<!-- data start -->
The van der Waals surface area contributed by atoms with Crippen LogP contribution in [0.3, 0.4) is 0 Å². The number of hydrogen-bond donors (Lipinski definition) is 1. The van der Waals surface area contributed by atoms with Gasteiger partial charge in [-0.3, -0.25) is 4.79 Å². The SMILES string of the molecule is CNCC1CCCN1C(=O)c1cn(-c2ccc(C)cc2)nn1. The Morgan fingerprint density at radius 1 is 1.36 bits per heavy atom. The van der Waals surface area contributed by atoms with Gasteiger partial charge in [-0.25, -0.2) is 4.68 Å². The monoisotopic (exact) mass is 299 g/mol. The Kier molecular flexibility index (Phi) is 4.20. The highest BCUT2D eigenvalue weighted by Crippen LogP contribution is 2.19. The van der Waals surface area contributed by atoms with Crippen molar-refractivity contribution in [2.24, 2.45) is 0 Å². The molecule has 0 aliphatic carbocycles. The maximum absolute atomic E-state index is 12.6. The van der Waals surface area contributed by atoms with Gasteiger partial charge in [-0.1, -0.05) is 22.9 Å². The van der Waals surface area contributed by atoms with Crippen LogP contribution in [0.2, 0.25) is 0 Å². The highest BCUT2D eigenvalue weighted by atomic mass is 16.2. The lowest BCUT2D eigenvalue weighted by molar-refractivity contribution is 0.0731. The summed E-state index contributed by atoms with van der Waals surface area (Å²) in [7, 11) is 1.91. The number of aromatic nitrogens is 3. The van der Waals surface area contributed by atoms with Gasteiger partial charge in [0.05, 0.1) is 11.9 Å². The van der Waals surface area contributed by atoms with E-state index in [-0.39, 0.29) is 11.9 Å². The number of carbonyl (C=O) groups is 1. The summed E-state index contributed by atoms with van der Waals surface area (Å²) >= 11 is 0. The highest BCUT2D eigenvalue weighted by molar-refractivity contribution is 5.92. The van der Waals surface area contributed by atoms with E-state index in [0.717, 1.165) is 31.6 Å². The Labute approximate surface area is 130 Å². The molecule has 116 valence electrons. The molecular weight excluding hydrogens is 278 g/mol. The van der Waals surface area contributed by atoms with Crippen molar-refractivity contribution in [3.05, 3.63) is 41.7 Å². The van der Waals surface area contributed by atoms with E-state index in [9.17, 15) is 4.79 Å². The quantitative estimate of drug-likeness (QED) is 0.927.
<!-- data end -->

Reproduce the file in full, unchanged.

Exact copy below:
The van der Waals surface area contributed by atoms with Crippen LogP contribution in [0.3, 0.4) is 0 Å². The number of hydrogen-bond donors (Lipinski definition) is 1. The van der Waals surface area contributed by atoms with Gasteiger partial charge in [-0.3, -0.25) is 4.79 Å². The SMILES string of the molecule is CNCC1CCCN1C(=O)c1cn(-c2ccc(C)cc2)nn1. The Morgan fingerprint density at radius 1 is 1.36 bits per heavy atom. The van der Waals surface area contributed by atoms with Gasteiger partial charge in [-0.25, -0.2) is 4.68 Å². The monoisotopic (exact) mass is 299 g/mol. The Kier molecular flexibility index (Phi) is 4.20. The highest BCUT2D eigenvalue weighted by Crippen LogP contribution is 2.19. The van der Waals surface area contributed by atoms with Crippen molar-refractivity contribution in [2.24, 2.45) is 0 Å². The molecule has 0 aliphatic carbocycles. The maximum absolute atomic E-state index is 12.6. The van der Waals surface area contributed by atoms with Gasteiger partial charge in [-0.1, -0.05) is 22.9 Å². The van der Waals surface area contributed by atoms with Crippen LogP contribution in [0.2, 0.25) is 0 Å². The highest BCUT2D eigenvalue weighted by atomic mass is 16.2. The lowest BCUT2D eigenvalue weighted by molar-refractivity contribution is 0.0731. The summed E-state index contributed by atoms with van der Waals surface area (Å²) in [7, 11) is 1.91. The number of aromatic nitrogens is 3. The van der Waals surface area contributed by atoms with Gasteiger partial charge in [0.05, 0.1) is 11.9 Å². The van der Waals surface area contributed by atoms with E-state index in [-0.39, 0.29) is 11.9 Å². The number of carbonyl (C=O) groups is 1. The summed E-state index contributed by atoms with van der Waals surface area (Å²) >= 11 is 0. The highest BCUT2D eigenvalue weighted by molar-refractivity contribution is 5.92. The van der Waals surface area contributed by atoms with E-state index in [0.717, 1.165) is 31.6 Å². The Labute approximate surface area is 130 Å². The molecule has 116 valence electrons. The molecular weight excluding hydrogens is 278 g/mol. The van der Waals surface area contributed by atoms with Crippen molar-refractivity contribution in [3.05, 3.63) is 41.7 Å². The van der Waals surface area contributed by atoms with E-state index in [9.17, 15) is 4.79 Å². The quantitative estimate of drug-likeness (QED) is 0.927.